Why I’m striving for financial independence at age 25

On the first day of my first ‘real’ job after finishing university, my boss gathered all of the new hires into a meeting room. A group of around ten, all college educated, fresh faced and wearing suits slightly too large for us. One by one, my boss asked us why we had were there – every answer echoing a variation of ‘to establish my career in finance’  or ‘because I want to help our clients succeed’.  But why was my boss there? What made him get up and come to work in the morning? We found out soon enough – ‘I’m only here for one thing – money.’

Well the money wasn’t great, and the job wasn’t either. Within three months only a few of us newbies remained, by six months I was the only one. After progressing as far through the company as I felt possible, I put in my two weeks notice and moved on to greener pastures. The grass may have been greener, but one thing stuck with me. The only reason I go to work is because I need to get paid, establish a life for myself.

Photo Credit: h.koppdelaney, cc

Photo Credit: h.koppdelaney, cc

Don’t get me wrong, most of the time I quite enjoy my job – but in the middle of winter when I need to drag myself out of bed in the dark and out into the freezing cold world I wonder what it would be like to be able to sleep in. If I didn’t need to go to work to make a living, I wouldn’t go. I travelled to Thailand on holidays for a month a few years back, spending my days lounging around hotels, eating street food and riding elephants. I was miserable the whole first month after my return – rudely reawakened to a world where my workload hadn’t paused in my absence, but merely piled up for my return.

This is how I decided at age 25 that there had to be a better way to spend my days. I don’t want to go to a job just to earn money to buy things I don’t need. I’d much rather spend my time elsewhere – renovate a property, maybe learn how to build a piece of furniture. Of course if I relied on these activities to earn a living, they would become a chore and I would grow to dislike them. It’s also highly improbable that I could make enough money to live comfortably doing these things as I have no training or skill.

For me, financial independence is freedom. I aim to eliminate my debts and build a portfolio of investments which provides sufficient income for me to live comfortably without being tied to an occupation. This will allow me to spend my days doing activities I enjoy, learning skills I might have never considered. I’ll probably always work in some capacity, but being able to dictate the amount and type of work is the goal.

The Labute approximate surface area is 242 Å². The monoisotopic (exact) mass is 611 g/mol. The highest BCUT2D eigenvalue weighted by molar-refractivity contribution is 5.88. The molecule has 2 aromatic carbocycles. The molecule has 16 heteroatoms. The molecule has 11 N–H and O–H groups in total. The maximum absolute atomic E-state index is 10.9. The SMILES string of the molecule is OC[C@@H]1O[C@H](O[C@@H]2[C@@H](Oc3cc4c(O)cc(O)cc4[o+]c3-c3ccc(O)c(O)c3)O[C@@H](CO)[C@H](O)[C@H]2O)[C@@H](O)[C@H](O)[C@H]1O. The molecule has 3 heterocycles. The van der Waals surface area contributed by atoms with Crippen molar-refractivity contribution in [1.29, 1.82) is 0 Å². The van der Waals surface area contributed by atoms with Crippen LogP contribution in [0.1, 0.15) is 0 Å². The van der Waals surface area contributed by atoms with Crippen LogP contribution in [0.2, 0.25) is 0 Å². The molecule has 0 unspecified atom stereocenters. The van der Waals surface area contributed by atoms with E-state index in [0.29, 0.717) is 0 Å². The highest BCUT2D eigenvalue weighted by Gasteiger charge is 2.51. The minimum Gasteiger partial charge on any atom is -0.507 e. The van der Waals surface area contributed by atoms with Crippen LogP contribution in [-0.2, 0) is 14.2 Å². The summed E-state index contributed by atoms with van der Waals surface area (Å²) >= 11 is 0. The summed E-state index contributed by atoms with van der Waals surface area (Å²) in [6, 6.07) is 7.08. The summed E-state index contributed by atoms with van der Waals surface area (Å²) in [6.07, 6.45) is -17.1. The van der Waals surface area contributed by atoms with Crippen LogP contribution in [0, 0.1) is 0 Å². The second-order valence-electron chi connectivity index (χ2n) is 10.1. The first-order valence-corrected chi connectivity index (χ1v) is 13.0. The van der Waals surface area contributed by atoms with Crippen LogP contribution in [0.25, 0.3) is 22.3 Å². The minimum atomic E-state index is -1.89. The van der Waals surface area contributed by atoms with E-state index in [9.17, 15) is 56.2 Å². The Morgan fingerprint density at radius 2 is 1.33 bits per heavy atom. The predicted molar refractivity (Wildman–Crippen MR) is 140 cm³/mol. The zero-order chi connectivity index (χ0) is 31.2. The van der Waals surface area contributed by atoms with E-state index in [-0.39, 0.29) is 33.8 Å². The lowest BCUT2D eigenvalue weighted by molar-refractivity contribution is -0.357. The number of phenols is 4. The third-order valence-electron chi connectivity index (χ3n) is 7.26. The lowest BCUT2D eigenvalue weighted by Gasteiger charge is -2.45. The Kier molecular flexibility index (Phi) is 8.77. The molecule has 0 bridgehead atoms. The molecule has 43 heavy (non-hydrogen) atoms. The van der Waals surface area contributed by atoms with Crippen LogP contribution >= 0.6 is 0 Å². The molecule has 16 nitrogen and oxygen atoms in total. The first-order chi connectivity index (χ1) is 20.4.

Sounds easy right? After all, I’m young and earn a reasonable income. Despite this, my journey will take me the next decade and quite probably longer. I have a mortgage of over $350,000 to clear, followed by squirrelling away enough assets to provide for my living. Most people spend a lifetime getting to that point, and many still fall short and end up retiring on government assistance. In my mind, it’s worth the time, effort and sacrifice to secure my future and buy back years of my time otherwise wasted. As they say – ‘live like no one else now, so that you can live like no one else later’.

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5 comments

  1. Good luck! 25 is so young to be thinking about financial independence already. When I was 25, I just wanted to have fun with my friends. I maxed out my 401k contribution and saved a bit, but I didn’t think I was going to be retired at 40. With the goal in mind, I’m sure you’ll get there soon though.
    Enjoy the journey.

  2. FI Pilgrim says:

    You are wise beyond your years, sir. I’m on the same journey that you are, but I got started a little later, after several houses, marriage, and now two kids. Having my head on straight at your age would have helped a ton. I wish you well in your journey!

  3. Too many people when you tell them the main reason you go to work is for the paycheck jump to the conclusion that you hate your job. As you explained this is not always the case, we just look at the bigger picture. If you didn’t need money to live your life and eventually retire why would you ever start working? I am also 25 and working hard for a bright future and earliest retirement possible!

  4. Evan says:

    Thankyou all for your comments. Starting early definitely takes some of the pressure off of saving for retirement – if I can’t save money while I don’t have kids and both my partner and myself are working, what chance do with have with childcare costs and potential part time work?I wish you all luck with your journeys :)

  5. I didn’t start thinking like that until my mid 30′s. Congrats on realizing there is more to life. I see people every day in their 60′s or even 70′s who are still working full time, not because they enjoy it, but because they have to. I had a patient last week who was 65 and wanted to retire, but he needed dental work and had to keep working for the dental benefits! I never want to be in that sort of situation.

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